However this can be a problem.
Infrastructure in the Cloud Age
A central property of Continuous Delivery is the automation of the build process for an application, allowing the system to be deployed into any environment quickly. But the value of this ability is limited if it's hard to create and modify computing infrastructure. The rise of cloud computing has opened up a world where we can create and provision new servers from a command-line invocation. Using Infrastructure-As-Code to take advantage of this shift from the Iron Age of infrastructure into this new Cloud Age both enables continuous delivery, and also applies the principles of continuous delivery to how we think about building infrastructure.
Infrastructure as code is the approach to defining computing and network infrastructure through source code that can then be treated just like any software system. Such code can be kept in source control to allow auditability and ReproducibleBuilds, subject to testing practices, and the full discipline of ContinuousDelivery. It's an approach that's been used over the last decade to deal with growing CloudComputing platforms and will become the dominant way to handle computing infrastructure in the next.
Automated configuration tools (such as CFEngine, Puppet, or Chef) allow you to avoid SnowflakeServers by providing recipes to describe the configuration of elements of a server. Configuration synchronization continually applies these specifications, either on a regular schedule or when it changes, to server instances throughout their lifetime. If someone makes a change to a server outside the tool, it will be reverted to the centrally specified configuration the next time the server is synchronized. If some configuration change is needed, it's made in the configuration specification (recipes, manifests, or whatever the particular configuration tool calls it), and is then applied to all relevant servers across the infrastructure.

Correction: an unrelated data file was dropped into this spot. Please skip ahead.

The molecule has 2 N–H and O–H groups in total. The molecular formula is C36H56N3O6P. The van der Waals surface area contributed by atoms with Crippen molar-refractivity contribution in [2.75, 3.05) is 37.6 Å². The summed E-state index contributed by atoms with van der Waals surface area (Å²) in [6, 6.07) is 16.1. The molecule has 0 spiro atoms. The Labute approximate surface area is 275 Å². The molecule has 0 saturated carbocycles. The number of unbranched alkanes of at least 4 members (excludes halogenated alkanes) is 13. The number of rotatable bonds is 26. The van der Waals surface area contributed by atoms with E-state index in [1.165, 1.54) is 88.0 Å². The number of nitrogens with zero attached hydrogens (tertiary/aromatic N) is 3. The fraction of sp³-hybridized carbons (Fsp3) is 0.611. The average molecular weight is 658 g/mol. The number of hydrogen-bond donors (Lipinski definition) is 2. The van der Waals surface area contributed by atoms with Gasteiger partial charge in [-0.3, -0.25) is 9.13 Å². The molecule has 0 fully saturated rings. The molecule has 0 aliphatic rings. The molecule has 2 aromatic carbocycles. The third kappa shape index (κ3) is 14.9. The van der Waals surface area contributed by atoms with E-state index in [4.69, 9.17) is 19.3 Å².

Automated configuration tools (such as CFEngine, Puppet, or Chef) allow you to specify how servers should be configured, and bring new and existing machines into compliance. This helps to avoid the problem of fragile SnowflakeServers. Such tools can create PhoenixServers that can be torn down and rebuilt at will. An Immutable Server is the logical conclusion of this approach, a server that once deployed, is never modified, merely replaced with a new updated instance.
"Cloud" has become a very over-hyped term over the last few years. One of the characteristics of over-hyped words is that they have little or no definition to them (yes NosqlDefinition I'm looking at you).
As it turns out there is an excellent definition of cloud computing available, from none other that NIST. It's available by a wonderfully short and easy to understand standards document (no, I'm not kidding).
It can be finicky business to keep a production server running. You have to ensure the operating system and any other dependent software is properly patched to keep it up to date. Hosted applications need to be upgraded regularly. Configuration changes are regularly needed to tweak the environment so that it runs efficiently and communicates properly with other systems. This requires some mix of command-line invocations, jumping between GUI screens, and editing text files.
The result is a unique snowflake - good for a ski resort, bad for a data center.
One day I had this fantasy of starting a certification service for operations. The certification assessment would consist of a colleague and I turning up at the corporate data center and setting about critical production servers with a baseball bat, a chainsaw, and a water pistol. The assessment would be based on how long it would take for the operations team to get all the applications up and running again.